• Final Record: 27-7, (13-3).

Outgoing Players:  (Graduating) Miles Plumlee; (NBA) Austin Rivers; (maybe-NBA) Mason Plumlee.

Incoming Players:  Rasheed Sulaimon, Alex Murphy (red shirt), Marshall Plumlee (red shirt).

UNC Tar Heels – History:  The University of North Carolina at Chapel Hill boasts one of the other greatest coaches (and programs) of all-time in Dean Smith.  UNC has a total of five national championships, with two coming under Dean Smith and two under his former assistant, Roy Williams.  UNC has seen some of the best college basketball players in the history of the game come through Chapel Hill, including Michael Jordan, the greatest basketball player to ever play the game.  Jordan hit the go ahead shot with 15 seconds left against Georgetown to win the 1982 national championship and give Dean Smith his first title (http://www.youtube.com/watch?v=V2Nnc_itdEc).  Eleven years later Smith won his second championship when his Tar Heels defeated Michigan and the “Fab Five” in the title game. Roy Williams took over the coaching reigns from Matt Doherty who had left the program in shambles.  In his second year Williams transformed the team into the 2005 national champions, beating Illinois.  Williams won his second title in 2009 with an all-star lineup including Ty Lawson and Tyler Hansbrough, the ACC’s all-time leading scorer.  UNC currently has 12 alums in the NBA and a second-best 15 lottery picks in the draft.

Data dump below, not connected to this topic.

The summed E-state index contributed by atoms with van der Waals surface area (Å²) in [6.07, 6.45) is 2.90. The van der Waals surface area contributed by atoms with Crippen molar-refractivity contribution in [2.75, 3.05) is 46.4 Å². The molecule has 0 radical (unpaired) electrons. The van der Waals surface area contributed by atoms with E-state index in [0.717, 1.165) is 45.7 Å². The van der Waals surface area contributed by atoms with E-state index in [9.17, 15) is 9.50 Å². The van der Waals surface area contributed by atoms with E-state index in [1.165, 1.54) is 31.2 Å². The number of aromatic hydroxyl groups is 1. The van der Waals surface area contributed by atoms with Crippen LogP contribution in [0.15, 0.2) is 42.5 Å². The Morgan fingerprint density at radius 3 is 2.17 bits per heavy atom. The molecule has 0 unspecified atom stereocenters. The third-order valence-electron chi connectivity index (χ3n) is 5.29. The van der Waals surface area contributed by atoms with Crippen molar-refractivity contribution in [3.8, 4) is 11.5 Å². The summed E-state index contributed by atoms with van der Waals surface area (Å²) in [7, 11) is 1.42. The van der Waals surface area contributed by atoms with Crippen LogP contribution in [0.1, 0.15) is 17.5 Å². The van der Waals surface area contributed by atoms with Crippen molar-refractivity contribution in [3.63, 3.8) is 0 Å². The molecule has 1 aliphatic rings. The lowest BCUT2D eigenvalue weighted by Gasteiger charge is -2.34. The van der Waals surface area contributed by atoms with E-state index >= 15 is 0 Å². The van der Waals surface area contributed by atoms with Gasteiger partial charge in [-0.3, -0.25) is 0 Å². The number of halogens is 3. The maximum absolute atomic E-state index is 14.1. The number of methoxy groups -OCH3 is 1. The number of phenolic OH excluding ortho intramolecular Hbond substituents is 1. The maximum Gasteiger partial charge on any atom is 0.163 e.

2011-2012 Season:

  • Pre-season #1 – expected to win national championship.
  • Worst loss under Roy Williams in January at FSU, losing by 33 points.
  • Lost to Duke 85-84 in the Dean Dome on an Austin Rivers buzzer-beater.
  • UNC won its last seven games and beat Duke in Durham to win the ACC Regular Season Championship.
  • Lost to FSU in the ACC Tournament championship 85-82.
  • #1 seed in the NCAA Tournament Midwest Region
  • In the round of 32 UNC defeated Creighton, but lost point guard Kendall Marshall to a fractured wrist.
  • Lost to Kansas 80-67 in the Elite 8.
  • Final Record: 32-6, (14-2)